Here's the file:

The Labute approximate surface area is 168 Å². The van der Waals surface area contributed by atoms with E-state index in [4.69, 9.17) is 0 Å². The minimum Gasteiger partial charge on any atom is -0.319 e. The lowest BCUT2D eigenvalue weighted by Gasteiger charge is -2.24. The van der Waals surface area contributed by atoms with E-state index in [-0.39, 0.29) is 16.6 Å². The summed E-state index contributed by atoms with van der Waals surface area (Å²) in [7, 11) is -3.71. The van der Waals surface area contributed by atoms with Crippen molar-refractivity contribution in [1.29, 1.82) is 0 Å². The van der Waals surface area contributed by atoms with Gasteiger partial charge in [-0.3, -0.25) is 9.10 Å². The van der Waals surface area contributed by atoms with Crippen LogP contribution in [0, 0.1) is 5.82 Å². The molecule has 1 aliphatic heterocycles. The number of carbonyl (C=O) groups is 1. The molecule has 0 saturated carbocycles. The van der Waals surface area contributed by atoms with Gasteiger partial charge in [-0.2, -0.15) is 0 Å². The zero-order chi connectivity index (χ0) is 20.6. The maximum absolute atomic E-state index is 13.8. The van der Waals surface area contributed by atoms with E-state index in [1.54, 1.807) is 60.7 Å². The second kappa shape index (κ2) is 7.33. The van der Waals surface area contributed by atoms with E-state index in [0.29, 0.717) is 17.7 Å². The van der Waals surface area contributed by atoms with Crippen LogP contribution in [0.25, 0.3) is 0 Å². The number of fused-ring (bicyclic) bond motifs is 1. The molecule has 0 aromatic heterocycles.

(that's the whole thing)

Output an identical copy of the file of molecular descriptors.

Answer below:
The Labute approximate surface area is 168 Å². The van der Waals surface area contributed by atoms with E-state index in [4.69, 9.17) is 0 Å². The minimum Gasteiger partial charge on any atom is -0.319 e. The lowest BCUT2D eigenvalue weighted by Gasteiger charge is -2.24. The van der Waals surface area contributed by atoms with E-state index in [-0.39, 0.29) is 16.6 Å². The summed E-state index contributed by atoms with van der Waals surface area (Å²) in [7, 11) is -3.71. The van der Waals surface area contributed by atoms with Crippen molar-refractivity contribution in [1.29, 1.82) is 0 Å². The van der Waals surface area contributed by atoms with Gasteiger partial charge in [-0.3, -0.25) is 9.10 Å². The van der Waals surface area contributed by atoms with Crippen LogP contribution in [0, 0.1) is 5.82 Å². The molecule has 1 aliphatic heterocycles. The number of carbonyl (C=O) groups is 1. The molecule has 0 saturated carbocycles. The van der Waals surface area contributed by atoms with Gasteiger partial charge in [-0.2, -0.15) is 0 Å². The zero-order chi connectivity index (χ0) is 20.6. The maximum absolute atomic E-state index is 13.8. The van der Waals surface area contributed by atoms with E-state index in [1.54, 1.807) is 60.7 Å². The second kappa shape index (κ2) is 7.33. The van der Waals surface area contributed by atoms with E-state index in [0.29, 0.717) is 17.7 Å². The van der Waals surface area contributed by atoms with Crippen LogP contribution in [0.25, 0.3) is 0 Å². The number of fused-ring (bicyclic) bond motifs is 1. The molecule has 0 aromatic heterocycles.